England have massively upped the proportion of runs scored through boundaries in the last four years
And so the World Cup ends, with a bang and also with a rule that possibly nobody realistically expected to use. As the New Zealand Herald put it, New Zealand “lost the World Cup final by zero runs”. The match was tied. The super over that followed was tied. And England won on the next tie-break criteria which was the number of boundaries hit in the game.
In some ways it was a sort of justice to the Kiwis, who had sneaked into the knockouts on account of having a superior net run rate to the Pakistanis, with whom they were tied on points. Many people had made the case then that head-to-head results might have made more sense than net run rates.
Again after the finals, people made the case that something like wickets lost might have been a better way to break tie than use the number of boundaries scored. To me it appears that a lot of these arguments had been made with the benefit of perfect hindsight, based on what actually transpired and which team was at the losing end.
Coming to the tie break that was actually used, England scores a remarkably high number of runs in boundaries. In all ODIs in 2019 (this includes Sunday’s final), 52% of England’s runs have come in fours and sixes. The only other major cricketing team that scores more than half its runs in boundaries is the West Indies, also at 52%. Most of the other teams that played in the just-concluded World Cup have a boundary rate of around 45% (New Zealand included).
Since the last World Cup in 2015, New Zealand and England have sort of switched places. In 2015, New Zealand score more than half their runs in boundaries (second only to the West Indies), but since then the proportion of runs scored in boundaries has steadily dropped. Brendon McCullum’s retirement possibly has something to do with it.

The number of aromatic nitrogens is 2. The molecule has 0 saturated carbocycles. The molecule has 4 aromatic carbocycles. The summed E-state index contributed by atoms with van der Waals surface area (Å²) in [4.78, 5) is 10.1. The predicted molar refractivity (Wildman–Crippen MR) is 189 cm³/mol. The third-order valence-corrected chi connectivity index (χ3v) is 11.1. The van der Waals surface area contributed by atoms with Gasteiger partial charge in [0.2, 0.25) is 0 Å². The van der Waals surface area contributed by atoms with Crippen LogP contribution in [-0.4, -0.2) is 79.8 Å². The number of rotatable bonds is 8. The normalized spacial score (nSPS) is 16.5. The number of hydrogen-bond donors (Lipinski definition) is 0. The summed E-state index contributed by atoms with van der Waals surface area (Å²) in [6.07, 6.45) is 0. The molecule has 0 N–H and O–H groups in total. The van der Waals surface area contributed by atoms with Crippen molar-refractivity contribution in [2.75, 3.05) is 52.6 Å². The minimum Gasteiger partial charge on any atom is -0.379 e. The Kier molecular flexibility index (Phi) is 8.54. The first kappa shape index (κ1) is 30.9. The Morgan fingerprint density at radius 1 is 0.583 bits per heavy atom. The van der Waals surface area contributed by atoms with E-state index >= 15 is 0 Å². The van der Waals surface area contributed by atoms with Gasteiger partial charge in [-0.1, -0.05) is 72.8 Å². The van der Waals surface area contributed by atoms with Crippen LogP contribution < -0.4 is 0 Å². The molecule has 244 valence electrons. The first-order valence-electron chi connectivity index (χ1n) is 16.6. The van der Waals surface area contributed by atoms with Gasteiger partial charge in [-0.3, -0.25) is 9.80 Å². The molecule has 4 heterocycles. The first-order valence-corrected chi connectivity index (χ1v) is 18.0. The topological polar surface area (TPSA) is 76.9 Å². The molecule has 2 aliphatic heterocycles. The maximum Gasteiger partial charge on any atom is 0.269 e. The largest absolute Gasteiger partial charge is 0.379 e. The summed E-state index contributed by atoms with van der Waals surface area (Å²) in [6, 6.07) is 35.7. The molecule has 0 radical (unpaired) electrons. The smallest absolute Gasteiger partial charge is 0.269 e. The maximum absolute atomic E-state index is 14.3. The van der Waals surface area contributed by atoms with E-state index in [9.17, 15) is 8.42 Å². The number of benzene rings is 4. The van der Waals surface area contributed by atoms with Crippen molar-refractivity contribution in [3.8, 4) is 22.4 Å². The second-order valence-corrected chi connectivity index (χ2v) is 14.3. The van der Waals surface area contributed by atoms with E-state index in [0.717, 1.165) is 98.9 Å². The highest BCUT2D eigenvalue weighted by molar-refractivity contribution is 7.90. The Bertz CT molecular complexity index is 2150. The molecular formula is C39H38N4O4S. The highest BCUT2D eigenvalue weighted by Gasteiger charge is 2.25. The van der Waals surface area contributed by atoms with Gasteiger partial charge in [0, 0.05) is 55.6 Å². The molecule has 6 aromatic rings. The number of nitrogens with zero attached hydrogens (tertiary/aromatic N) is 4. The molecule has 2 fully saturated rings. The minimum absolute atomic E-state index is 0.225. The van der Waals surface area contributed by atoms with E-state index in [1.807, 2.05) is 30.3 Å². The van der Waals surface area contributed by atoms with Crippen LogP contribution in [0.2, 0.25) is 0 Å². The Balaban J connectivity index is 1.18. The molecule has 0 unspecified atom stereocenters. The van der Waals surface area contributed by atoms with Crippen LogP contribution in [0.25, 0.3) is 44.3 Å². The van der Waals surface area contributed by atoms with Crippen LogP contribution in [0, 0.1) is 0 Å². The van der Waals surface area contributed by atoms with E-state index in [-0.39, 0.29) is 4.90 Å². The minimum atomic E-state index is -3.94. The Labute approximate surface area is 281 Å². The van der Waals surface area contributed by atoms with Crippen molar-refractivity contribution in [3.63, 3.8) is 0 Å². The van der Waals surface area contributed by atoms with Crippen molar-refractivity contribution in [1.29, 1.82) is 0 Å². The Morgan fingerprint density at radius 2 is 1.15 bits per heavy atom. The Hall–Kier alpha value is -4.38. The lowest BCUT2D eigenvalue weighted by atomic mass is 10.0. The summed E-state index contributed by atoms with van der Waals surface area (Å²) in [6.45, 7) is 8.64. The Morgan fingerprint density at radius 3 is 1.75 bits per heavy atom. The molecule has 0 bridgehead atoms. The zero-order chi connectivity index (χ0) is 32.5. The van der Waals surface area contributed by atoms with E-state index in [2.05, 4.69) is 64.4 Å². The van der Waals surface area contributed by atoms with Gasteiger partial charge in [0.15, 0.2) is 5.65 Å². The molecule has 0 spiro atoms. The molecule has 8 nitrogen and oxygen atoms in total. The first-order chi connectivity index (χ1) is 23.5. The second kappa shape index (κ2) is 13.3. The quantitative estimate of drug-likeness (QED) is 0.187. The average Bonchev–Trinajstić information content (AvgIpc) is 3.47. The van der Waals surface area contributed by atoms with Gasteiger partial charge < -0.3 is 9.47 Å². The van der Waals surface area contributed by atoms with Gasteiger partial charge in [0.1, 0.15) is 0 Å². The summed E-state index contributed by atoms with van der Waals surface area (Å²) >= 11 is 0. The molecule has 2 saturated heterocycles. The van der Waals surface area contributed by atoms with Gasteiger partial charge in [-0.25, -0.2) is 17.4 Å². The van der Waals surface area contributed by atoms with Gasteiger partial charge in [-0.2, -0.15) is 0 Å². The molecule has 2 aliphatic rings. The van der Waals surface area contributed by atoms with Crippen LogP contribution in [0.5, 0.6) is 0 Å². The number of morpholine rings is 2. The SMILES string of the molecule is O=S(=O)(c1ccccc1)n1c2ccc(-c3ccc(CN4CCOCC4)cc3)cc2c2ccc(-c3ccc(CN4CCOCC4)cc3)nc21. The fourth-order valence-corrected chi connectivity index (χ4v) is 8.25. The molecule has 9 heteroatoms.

England, on the other hand, have a pronounced bump in the proportion of runs scored in boundaries from 2015 onwards. This, you may recall, was part of the team’s wholesale revamp following a disastrous 2015 World Cup. Aggressive players such as Jason Roy were brought in, Test specialists were benched, and England went with a overall strategy of hitting continuously through the 50 overs. That has been accompanied by a corresponding rise in boundary hitting.
It is possible to make a conspiracy theory out of this - that the number of boundaries was used as a tie-break to favour the host nation, who are the second best on this metric. Then again, the number of sixes has been used as a tie-break mechanism in tournaments such as the IPL for a long time now.
I continue to maintain that the rule was put in “arbitrarily”, without anybody actually expecting it to be used. The rules were subject to review among all teams, and it doesn’t seem likely that anyone really objected to this. And when it came to the super over, England knew that a tie would win them the tournament, and defended accordingly.
Overall it has been a good World Cup. I quite enjoyed watching and analysing this, and producing this newsletter rather regularly. With the World Cup finished, Criconometrics takes a break now. I will continue to write this newsletter, but not at any set frequency - it will be guided more by the availability of interesting stories to tell.
If at any point in time you think I should write about or analyse something, do get in touch. Reply to any of the newsletters and I’ll get your email. And I continue to look forward to your feedback and suggestions.